Criteria that are objective and measurable present far less difficulties than criteria that are subjective. This is because subjective criteria may be easily manipulated by personal dislikes or personal biases. It is also more difficult for an employer to explain to a tribunal an assessment of an employee when a judgement is called for that may vary widely among managers within a workplace. Reasons based on subjective criteria such as ‘untrustworthy’ or ‘lacking integrity or credibility’ or ‘uncooperative’ or ‘unreliable’ should be avoided, as these cannot be objectively measured and could have a wide range of meanings among managers and the wider community.

The use of these words could also be perceived by a tribunal as an attempt by the employer to conceal the real reason for the employee’s redundancy, ie a discriminatory reason. Also, many employers have traditionally adopted the 'last on first off' or 'seniority' principle in redundancy situations; however, there is a view that such a selection criteria may offend various anti-discrimination laws on the grounds of age or sex, being regarded as indirect discrimination.

The process

A discrimination tribunal may also consider whether there was unfair, or unequal treatment, or less favourable treatment of an employee during the redundancy process, based on a prohibited ground of discrimination.

When providing conditions as part of the redundancy process, an employer should ensure they are offered to all affected employees to avoid any claim by an employee of unfavourable or unfair treatment. These conditions may include:

  • providing reasonable notice to the affected employee(s) — the minimum period of notice of termination (or payment in lieu) is prescribed by s661 of the Workplace Relations Act, or applying the relevant notice of termination provisions of an applicable industrial instrument or contract of employment that are more beneficial than the Workplace Relations Act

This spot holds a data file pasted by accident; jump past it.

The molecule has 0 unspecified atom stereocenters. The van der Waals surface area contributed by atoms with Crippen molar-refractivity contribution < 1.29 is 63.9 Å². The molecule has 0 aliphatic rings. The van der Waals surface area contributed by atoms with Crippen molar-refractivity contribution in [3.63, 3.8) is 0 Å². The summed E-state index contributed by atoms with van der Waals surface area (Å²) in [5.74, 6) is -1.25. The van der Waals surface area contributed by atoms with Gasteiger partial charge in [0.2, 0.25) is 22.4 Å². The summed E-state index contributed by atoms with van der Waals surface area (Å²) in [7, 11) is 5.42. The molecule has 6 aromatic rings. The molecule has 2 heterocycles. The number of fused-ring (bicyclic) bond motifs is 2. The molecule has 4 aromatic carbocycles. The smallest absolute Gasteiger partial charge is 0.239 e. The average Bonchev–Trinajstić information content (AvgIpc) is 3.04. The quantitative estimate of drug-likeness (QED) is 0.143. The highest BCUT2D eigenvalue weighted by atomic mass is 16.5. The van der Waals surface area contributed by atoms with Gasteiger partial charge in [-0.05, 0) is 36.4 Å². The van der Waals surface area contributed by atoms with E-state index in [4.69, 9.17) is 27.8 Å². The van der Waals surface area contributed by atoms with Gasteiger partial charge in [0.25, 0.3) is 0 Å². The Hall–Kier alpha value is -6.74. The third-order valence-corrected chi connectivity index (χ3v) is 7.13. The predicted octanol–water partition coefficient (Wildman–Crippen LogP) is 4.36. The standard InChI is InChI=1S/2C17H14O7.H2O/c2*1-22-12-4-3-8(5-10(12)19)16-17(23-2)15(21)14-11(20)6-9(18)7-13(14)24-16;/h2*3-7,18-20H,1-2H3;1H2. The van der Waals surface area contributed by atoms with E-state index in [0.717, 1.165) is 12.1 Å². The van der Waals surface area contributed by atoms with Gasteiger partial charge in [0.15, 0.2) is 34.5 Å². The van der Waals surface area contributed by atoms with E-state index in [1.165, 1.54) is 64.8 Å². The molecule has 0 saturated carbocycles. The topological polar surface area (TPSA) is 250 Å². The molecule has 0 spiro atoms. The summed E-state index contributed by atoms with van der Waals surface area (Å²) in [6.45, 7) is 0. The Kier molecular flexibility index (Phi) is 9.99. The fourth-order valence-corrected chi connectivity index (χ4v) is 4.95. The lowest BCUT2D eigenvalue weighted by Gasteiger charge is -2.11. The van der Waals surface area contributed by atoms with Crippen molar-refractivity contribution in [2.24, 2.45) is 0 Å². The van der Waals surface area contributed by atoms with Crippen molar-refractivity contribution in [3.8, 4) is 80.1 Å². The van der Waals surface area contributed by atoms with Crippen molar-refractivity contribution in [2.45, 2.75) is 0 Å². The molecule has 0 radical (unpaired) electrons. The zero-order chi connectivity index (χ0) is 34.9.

• adequate consultation with employee(s) on the impact of the proposed changes, ie don’t unreasonably leave someone out of the loop - this is also important where the relevant industrial instrument or company policy prescribes a consultative process to be observed by the employer when a definite decision has been made regarding redundancy

  • exploring genuine alternative options to redundancy to the affected employee(s), such as redeployment or relocation — an employer successful in obtaining suitable alternative employment for an employee may not be required to pay severance or redundancy pay under the applicable industrial instrument

  • providing the scale of severance or redundancy pay to the affected employee(s) — as per the industrial instrument or contract of employment. (Note: the additional entitlement for an employee who is over 45 years at the time of redundancy is legislatively excluded from discrimination laws.)

  • providing appropriate ancillary services, such as time off to seek alternative employment, retraining opportunities, outplacement services, or financial planning.
Workers compensation note
 
While the Workplace Relations Act regards a termination due to an employee’s ‘temporary absence from work due to illness or injury’ as unlawful, an injured employee in receipt of workers compensation may also have some protection from redundancy because of the relevant state or territory workers compensation legislation.

As workers compensation statutes usually require an employee to participate in an authorised rehabilitation program to qualify for continuing workers compensation payments, there is usually some prohibition from termination by the employer, for a specified period, to enable the injured worker to return to work as part of that rehabilitation process.

Some jurisdictions recognise redundancy as a valid reason for terminating an injured worker while on workers compensation; however, as this will vary depending on the jurisdiction, an employer should check with the relevant state or territory WorkCover authority to establish an injured workers rights in this circumstance.
 
Post details